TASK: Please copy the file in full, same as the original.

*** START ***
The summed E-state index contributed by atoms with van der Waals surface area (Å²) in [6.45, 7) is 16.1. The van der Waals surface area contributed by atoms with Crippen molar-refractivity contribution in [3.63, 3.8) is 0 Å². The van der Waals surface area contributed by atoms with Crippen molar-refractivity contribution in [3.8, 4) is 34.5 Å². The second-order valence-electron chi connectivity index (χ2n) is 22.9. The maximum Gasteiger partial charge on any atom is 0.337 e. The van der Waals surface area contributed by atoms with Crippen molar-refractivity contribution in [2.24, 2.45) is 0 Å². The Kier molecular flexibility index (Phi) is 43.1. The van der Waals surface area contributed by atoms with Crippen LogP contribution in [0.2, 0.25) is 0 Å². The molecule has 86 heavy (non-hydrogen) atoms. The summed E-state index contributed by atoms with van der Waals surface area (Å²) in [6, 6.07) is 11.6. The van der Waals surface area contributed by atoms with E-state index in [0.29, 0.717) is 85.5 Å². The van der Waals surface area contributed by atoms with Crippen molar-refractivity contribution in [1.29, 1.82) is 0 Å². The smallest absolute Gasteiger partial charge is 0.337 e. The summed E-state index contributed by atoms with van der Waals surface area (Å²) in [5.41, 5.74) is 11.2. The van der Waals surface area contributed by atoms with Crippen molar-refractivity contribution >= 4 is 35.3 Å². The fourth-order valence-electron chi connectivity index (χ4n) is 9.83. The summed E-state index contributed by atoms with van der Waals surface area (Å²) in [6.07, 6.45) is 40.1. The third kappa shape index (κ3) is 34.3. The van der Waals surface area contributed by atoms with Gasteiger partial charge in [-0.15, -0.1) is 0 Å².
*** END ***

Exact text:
The summed E-state index contributed by atoms with van der Waals surface area (Å²) in [6.45, 7) is 16.1. The van der Waals surface area contributed by atoms with Crippen molar-refractivity contribution in [3.63, 3.8) is 0 Å². The van der Waals surface area contributed by atoms with Crippen molar-refractivity contribution in [3.8, 4) is 34.5 Å². The second-order valence-electron chi connectivity index (χ2n) is 22.9. The maximum Gasteiger partial charge on any atom is 0.337 e. The van der Waals surface area contributed by atoms with Crippen molar-refractivity contribution in [2.24, 2.45) is 0 Å². The Kier molecular flexibility index (Phi) is 43.1. The van der Waals surface area contributed by atoms with Crippen LogP contribution in [0.2, 0.25) is 0 Å². The molecule has 86 heavy (non-hydrogen) atoms. The summed E-state index contributed by atoms with van der Waals surface area (Å²) in [6, 6.07) is 11.6. The van der Waals surface area contributed by atoms with E-state index in [0.29, 0.717) is 85.5 Å². The van der Waals surface area contributed by atoms with Crippen molar-refractivity contribution in [1.29, 1.82) is 0 Å². The smallest absolute Gasteiger partial charge is 0.337 e. The summed E-state index contributed by atoms with van der Waals surface area (Å²) in [5.41, 5.74) is 11.2. The van der Waals surface area contributed by atoms with Crippen molar-refractivity contribution >= 4 is 35.3 Å². The fourth-order valence-electron chi connectivity index (χ4n) is 9.83. The summed E-state index contributed by atoms with van der Waals surface area (Å²) in [6.07, 6.45) is 40.1. The third kappa shape index (κ3) is 34.3. The van der Waals surface area contributed by atoms with Gasteiger partial charge in [-0.15, -0.1) is 0 Å².